RMS (Root Mean Square)

RMS, which stands for Root Mean Square, is an average voltage level measurement for an electrical signal. It is a continuous measurement and when used in terms of speaker systems describes how much continuous power can be pushed through an amplifier.

In digital audio applications, RMS is usually measured at 300ms. This means that over that duration of time, the peak level is averaged out into the RMS level, represented in DAWs as a slower moving line below the peak.

RMS is handy for understanding the average loudness of a track. You may want to consider the Peak and RMS values and the interchange between them. For example if there is a large gap between RMS and Peak values, you can assume that an audio track is fairly dynamic, whilst if RMS and Peak values are close together, you can assume a track is heavily compressed or has minimal dynamics.

Take this example below from the Loudness Wars era. In this video, a song from 1989 is is limited to the standard of songs from the era. The first audio sample would be a highly dynamic sound while the second one is one of minimal dynamics.

LUFS (Loudness Units referenced to Full Scale)

LUFS or LKFS is a standard introduced by the European Broadcast Union in 2011 to normalise audio levels for television programs. The standard, from the EBU R 128, dictates that LUFS is a loudness measurement which is K-weighted relative to digital scale. If that sounds like a whole bunch of jargon, it is, so let’s break it down.

First off, K-weighting is a filtering process which replicates the sensitivity of the human ear. Basically, the audio signal is run through an EQ which takes into account that humans don’t hear all frequencies equally. Those familiar with the Fletcher-Munson equal-loudness contours will understand that humans hear low and high frequencies less than frequencies in the mid band.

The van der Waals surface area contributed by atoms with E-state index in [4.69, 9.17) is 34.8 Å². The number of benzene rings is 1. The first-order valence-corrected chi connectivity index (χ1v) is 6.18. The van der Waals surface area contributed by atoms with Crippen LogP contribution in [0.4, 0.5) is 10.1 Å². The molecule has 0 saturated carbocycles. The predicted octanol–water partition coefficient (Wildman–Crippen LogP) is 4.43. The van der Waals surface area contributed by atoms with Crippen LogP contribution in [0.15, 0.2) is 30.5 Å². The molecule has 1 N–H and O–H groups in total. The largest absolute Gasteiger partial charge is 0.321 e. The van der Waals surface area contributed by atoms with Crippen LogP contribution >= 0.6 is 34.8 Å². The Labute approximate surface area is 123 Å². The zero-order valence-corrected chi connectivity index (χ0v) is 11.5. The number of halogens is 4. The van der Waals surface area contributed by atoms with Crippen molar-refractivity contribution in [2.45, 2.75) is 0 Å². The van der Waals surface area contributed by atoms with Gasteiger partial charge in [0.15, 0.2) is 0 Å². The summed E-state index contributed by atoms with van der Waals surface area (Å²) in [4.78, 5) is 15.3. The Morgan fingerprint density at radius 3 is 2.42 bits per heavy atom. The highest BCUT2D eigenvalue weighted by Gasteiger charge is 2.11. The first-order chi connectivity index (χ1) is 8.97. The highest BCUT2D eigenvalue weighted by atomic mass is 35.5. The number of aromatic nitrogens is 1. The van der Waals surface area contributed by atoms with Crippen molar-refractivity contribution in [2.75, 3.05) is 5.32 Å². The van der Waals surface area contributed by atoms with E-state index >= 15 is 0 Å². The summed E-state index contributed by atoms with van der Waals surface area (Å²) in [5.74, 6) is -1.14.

Relative to digital scale means that the upper limit of the signal has to be 0dBFS. Basically stating that there is a limit to how loud digital audio can go before clipping.

Now that is all explained, we can deduct that Loudness Units referenced to Full Scale is basically an EQ’d version of the audio that is measured over a flexible period of time, from the digital upper ceiling of 0dBFS.

So how does this apply to my music?

Plain and simply, streaming platforms such as Spotify, Apple Music and Soundcloud, will turn down your music if it’s above a certain average level. Most services will use an LUFS standard and a True Peak standard to create an even experience for the end user.

The magic number for your final master if you intend it for streaming services is -14LUFS and -1.0 dBTP. Mastering music to this level is integral to making sure your sound appears the ‘loudest’ on streaming platforms and will be in line with the other tracks being released today.

Now that you understand all these terms, go out there and make your music the correct loudness levels!

For further reading on the Loudness War and the effect it had on music, read this piece by NPR.